The end of the school year is only a few short months away, and most school districts in the Upper Peninsula are looking to renew their operational millages.
The ultimate decision is up to area voters. This is due to the 2014 expiration of the millage, which has been in place since the passing of proposal A in 1994. It allows districts to levy 18 mills on all non-homestead properties.
The millage is critical to all school districts, and is 33 percent of Marquette Public Schools' operating budget.
"First of all, it's a renewal," said MAPS Board of Education President Rich Rossway. "Secondly, it's non-homestead. And when we say non-homestead, it means that a primary place of residence of yours is not impacted. You do not pay those taxes, ever. It will be for either a secondary home, or for the business community, but again, it would simply be a renewal."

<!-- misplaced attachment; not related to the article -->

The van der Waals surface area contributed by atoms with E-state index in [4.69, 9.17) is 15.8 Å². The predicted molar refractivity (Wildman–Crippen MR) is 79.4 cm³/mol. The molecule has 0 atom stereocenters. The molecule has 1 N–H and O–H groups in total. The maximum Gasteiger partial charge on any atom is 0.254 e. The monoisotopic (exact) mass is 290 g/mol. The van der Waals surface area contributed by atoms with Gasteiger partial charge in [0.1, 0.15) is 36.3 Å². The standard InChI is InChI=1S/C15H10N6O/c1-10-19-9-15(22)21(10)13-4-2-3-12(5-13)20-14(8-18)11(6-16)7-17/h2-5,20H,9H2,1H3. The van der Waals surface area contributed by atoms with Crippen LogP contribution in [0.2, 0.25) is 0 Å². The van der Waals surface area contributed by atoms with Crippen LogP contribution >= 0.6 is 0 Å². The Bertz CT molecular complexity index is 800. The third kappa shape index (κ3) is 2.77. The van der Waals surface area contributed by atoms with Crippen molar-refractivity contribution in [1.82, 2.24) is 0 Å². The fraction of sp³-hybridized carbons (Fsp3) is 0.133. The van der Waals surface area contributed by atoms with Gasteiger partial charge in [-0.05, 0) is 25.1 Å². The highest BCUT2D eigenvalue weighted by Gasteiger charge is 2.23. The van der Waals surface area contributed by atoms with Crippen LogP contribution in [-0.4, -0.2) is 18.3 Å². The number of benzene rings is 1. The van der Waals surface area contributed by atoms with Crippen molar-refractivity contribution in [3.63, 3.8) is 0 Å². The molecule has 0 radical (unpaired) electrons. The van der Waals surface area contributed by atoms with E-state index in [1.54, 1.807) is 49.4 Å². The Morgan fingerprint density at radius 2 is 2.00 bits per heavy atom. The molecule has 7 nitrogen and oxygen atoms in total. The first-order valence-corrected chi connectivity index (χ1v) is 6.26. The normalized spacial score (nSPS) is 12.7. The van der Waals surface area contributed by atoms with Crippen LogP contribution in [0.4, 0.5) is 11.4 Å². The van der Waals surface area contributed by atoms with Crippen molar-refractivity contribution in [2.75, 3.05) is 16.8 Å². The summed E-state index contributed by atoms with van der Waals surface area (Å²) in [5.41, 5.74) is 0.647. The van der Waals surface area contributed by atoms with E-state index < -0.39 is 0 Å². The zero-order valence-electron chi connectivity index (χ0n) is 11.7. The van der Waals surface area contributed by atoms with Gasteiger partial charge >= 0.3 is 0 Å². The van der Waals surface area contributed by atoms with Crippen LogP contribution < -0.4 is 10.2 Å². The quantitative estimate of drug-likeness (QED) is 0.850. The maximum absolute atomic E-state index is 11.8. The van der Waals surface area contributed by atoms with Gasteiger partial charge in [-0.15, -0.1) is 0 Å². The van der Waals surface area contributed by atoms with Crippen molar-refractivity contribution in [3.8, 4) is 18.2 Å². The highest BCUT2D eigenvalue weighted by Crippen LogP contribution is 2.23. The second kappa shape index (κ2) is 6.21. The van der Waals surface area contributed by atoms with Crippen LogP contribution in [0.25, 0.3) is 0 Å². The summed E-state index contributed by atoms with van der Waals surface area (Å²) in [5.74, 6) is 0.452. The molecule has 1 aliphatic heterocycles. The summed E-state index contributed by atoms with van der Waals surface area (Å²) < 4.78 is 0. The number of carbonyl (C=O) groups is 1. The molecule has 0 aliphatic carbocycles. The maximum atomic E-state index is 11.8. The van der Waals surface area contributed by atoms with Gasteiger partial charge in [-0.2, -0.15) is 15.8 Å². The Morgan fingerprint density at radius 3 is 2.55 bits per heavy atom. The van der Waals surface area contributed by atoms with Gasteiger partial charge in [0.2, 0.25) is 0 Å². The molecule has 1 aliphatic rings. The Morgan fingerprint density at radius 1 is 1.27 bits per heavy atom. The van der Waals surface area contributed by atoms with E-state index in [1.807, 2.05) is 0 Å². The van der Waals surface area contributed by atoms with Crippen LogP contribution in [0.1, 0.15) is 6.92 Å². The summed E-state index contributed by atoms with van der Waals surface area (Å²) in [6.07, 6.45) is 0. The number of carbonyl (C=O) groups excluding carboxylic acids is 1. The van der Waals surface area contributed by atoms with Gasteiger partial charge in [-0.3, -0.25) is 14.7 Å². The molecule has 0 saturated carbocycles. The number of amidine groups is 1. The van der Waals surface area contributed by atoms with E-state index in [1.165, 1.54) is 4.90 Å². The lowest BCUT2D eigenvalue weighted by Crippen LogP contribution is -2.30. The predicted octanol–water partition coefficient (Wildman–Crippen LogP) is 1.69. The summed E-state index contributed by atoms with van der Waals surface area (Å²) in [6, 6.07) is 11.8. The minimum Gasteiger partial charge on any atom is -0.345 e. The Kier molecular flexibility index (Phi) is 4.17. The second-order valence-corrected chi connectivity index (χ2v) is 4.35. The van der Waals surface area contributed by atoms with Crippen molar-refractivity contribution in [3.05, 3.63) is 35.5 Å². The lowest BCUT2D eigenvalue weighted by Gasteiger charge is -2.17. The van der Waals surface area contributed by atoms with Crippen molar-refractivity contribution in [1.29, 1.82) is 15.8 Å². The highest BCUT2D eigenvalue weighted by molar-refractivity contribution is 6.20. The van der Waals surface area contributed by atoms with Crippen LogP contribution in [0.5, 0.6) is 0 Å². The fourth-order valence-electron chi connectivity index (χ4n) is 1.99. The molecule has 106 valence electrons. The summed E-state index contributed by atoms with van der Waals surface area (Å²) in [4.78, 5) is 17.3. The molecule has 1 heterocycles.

Because of the expiration date, schools are now required to contact their community, remind them of the millage, and ask for their support and permission in imposing this tax levy again. The millage will go to the public during the special elections in August this year to decide the renewal.
If voters are to refuse the renewal request by MAPS, the schools will lose roughly $8.5 million in revenue.